Ringing the changes with some unconventional chemistry

cw march2018 opinion organic matter index

Figure 1

I’m not a big fan of the macrolide total synthesis genre. While there’s undeniably much skill behind it, I sometimes find it hard to appreciate the art, having never made a macrolide or studied the field in depth. To my untrained eye, these syntheses generally involve a series of well-established reactions – usually allylations and aldols – building up to an inevitable ester-forming macrolactonisation that often seems anticlimactic. With the shoulders of giants like David Evans and Ian Paterson to stand on, there’s perhaps little incentive to innovate in a field where reliable reactions and a blueprint for success already exist. So when I saw Patrick Harran use the word ‘unconventional’ to describe his route to (−)-callyspongiolide (figure 1), I was intrigued.1 If anyone can throw out the tropes and find an interesting way to make a big ring it’s Harran, whose Witkop-style approach to diazonamide A’s second macrocycle is one of the least obvious disconnections I can think of for a biaryl bond.2

The first surprise here is the absence of a seco-acid intermediate: the alcohol-at-one-end-acid-at-the-other substrate whose Ouroboros-like wrapping-up is normally the denouement of a macrolide synthesis. Harran also dispenses with the usual aldol chemistry, and while the route does have an allylation reaction, it is certainly not conventional. The creativity isn’t just for show, either – of the three published routes to this molecule, Harran’s is the shortest of the bunch.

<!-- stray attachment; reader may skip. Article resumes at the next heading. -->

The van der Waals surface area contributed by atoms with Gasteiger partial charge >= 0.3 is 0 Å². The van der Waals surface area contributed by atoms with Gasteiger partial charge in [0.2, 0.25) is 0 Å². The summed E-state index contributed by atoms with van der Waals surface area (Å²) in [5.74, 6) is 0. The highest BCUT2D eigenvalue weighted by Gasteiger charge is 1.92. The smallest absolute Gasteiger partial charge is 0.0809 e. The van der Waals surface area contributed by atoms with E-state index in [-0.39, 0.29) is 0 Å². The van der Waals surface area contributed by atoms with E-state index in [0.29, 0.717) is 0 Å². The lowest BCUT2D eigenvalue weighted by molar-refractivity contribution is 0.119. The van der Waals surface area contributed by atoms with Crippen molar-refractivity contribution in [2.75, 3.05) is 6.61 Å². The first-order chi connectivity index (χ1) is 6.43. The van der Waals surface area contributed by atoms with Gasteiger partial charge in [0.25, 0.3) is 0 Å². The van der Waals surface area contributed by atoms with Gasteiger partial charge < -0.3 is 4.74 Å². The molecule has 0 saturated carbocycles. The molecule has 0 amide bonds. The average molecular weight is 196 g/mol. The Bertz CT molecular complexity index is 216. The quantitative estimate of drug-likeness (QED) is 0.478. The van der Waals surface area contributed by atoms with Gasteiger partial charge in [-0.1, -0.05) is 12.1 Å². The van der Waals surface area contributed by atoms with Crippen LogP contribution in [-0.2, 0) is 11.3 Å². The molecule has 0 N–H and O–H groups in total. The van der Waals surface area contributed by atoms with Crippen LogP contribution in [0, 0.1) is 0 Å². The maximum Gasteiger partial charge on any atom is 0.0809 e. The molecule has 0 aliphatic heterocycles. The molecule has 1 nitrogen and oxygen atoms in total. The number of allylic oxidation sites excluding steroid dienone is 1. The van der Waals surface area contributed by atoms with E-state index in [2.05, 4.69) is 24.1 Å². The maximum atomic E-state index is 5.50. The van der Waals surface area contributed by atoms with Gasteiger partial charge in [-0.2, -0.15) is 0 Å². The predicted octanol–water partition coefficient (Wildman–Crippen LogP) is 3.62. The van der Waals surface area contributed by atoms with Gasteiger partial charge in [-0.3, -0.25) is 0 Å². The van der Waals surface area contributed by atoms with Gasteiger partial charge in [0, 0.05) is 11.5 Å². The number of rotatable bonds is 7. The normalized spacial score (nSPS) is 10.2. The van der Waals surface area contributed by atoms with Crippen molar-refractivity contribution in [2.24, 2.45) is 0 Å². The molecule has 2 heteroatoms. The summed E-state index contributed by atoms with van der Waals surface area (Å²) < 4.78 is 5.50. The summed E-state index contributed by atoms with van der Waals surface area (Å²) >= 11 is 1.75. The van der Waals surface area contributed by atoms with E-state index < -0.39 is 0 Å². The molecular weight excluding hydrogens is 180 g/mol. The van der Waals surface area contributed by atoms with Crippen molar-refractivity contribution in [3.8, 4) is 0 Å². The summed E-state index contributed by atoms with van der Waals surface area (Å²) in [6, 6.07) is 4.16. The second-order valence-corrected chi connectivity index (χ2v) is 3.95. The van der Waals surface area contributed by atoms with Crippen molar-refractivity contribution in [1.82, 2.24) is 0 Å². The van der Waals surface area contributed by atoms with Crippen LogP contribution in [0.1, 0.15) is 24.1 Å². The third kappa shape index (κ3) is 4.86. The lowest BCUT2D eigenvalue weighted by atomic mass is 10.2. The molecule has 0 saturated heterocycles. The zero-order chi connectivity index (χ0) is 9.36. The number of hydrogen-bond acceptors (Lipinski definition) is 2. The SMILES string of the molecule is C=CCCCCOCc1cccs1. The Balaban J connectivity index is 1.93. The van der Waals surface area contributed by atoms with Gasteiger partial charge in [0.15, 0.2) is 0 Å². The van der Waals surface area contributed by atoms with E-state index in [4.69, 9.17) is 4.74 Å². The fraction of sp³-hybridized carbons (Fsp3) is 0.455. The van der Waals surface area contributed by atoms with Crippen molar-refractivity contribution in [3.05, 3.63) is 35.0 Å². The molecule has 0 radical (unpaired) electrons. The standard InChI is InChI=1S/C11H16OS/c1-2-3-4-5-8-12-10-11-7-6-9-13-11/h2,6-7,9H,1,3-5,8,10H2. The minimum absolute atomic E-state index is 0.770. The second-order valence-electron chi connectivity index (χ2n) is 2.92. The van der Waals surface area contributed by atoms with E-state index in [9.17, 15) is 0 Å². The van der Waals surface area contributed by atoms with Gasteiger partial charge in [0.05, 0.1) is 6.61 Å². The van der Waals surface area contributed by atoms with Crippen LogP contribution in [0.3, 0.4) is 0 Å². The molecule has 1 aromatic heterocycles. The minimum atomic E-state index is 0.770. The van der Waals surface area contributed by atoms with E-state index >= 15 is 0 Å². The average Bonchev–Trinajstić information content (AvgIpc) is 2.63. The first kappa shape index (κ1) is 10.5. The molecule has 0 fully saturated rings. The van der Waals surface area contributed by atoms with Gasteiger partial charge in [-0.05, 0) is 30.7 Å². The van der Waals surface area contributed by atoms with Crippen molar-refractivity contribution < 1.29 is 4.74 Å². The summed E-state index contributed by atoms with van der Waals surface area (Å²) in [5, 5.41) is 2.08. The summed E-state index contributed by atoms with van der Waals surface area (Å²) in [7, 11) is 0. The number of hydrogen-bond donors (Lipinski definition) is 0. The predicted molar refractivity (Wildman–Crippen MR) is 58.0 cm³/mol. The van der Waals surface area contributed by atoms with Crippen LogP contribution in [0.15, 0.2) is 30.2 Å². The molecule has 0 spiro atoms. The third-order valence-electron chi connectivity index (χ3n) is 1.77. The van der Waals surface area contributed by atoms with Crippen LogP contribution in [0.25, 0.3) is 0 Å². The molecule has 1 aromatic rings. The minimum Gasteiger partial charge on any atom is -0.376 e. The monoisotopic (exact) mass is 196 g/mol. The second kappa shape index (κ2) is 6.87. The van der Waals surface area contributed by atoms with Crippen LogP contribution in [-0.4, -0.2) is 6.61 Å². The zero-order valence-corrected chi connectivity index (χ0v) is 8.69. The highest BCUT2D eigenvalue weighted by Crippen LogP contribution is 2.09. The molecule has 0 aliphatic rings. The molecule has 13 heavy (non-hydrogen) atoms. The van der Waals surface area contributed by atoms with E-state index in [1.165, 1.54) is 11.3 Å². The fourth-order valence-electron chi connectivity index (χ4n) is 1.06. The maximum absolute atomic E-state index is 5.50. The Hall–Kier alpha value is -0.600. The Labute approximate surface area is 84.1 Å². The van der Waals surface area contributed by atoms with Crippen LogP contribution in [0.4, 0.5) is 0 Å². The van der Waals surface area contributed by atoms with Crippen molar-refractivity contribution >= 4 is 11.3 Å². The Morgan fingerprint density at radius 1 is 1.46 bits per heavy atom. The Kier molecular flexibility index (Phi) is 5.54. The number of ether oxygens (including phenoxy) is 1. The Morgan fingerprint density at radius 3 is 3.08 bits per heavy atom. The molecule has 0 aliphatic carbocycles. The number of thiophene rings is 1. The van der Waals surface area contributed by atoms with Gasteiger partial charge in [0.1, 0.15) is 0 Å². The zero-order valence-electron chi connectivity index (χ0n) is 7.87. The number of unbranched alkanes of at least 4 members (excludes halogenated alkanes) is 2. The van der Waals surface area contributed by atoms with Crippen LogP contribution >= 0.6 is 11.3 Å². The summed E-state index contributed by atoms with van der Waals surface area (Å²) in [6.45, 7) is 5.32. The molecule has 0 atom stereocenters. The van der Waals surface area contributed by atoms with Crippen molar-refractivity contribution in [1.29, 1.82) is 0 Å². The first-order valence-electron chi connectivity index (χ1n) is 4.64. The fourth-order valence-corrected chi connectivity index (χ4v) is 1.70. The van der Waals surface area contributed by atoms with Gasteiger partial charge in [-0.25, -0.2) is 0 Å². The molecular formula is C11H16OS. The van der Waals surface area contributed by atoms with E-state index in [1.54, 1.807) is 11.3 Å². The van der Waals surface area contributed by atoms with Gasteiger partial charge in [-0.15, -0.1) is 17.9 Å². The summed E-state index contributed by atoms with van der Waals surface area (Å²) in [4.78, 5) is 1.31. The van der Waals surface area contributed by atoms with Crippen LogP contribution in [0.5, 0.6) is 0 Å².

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Figure 2

Dipping into the chiral pool, two key building blocks are assembled from cellulose (the lactone) and citronellal (the alcohol). These are then efficiently coupled using Krische’s chiral iridium catalyst to effect a most unusual allylation. This reaction is extraordinary for several reasons: the ‘electrophile’ here is the alcohol, which gets oxidised in situ through the magic of hydrogen transfer. The allyl chloride is highly functionalised, and no stoichiometric organometallic reagent is used. The iridium catalytically activates both the halide (though oxidative insertion) and the alcohol (by oxidation) then unites the two with near-perfect diastereoselectivity giving hydrogen chloride as the only byproduct (figure 2)! While yield is a modest 62%, getting it from a one-to-one mixture of the two fragments (crucial, when both require multistep syntheses) is an impressive achievement.

After a few simple manipulations the group sets its sights on the key macrocycle forming step, which is hard to envision from the dioxaperhydroazulene intermediate now in hand (in fact, the seven-membered ring was only formed to allow hydrogenation of the C-9 olefin to proceed with the required stereoselectivity). First, perhemiketal formation is carried out with hydrogen peroxide under acid catalysis. The intermediate peroxide is then decomposed with iron sulfate and copper acetate, resulting in a homoallylic acetate that is clipped off with base to give the homoallylic alcohol. A Semmelhack-type palladium-mediated carbonylative cyclisation cascade then forms the macrolactone, but ties the remaining secondary alcohol into an unwanted pyran ring. Fortunately, lithium diisopropylamide-induced fragmentation breaks open the pyran, handily installing the required unsaturation in the ring, albeit with the incorrect E-geometry. However, a third act twist—photoequilibration—later remedies this problem (figure 3).

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Figure 3

I’m really impressed how the team’s unique approach to macrolactone formation here cleverly incorporates the secondary alcohol into the cyclisation step and thereby dodges the protecting group chemistry that otherwise might have been required if it had just stood on the sidelines. From here the carbamate and enyne groups are appended in short order and the story is complete in just 18 linear steps.

Congratulations to the group on a highly creative approach to macrocycle synthesis.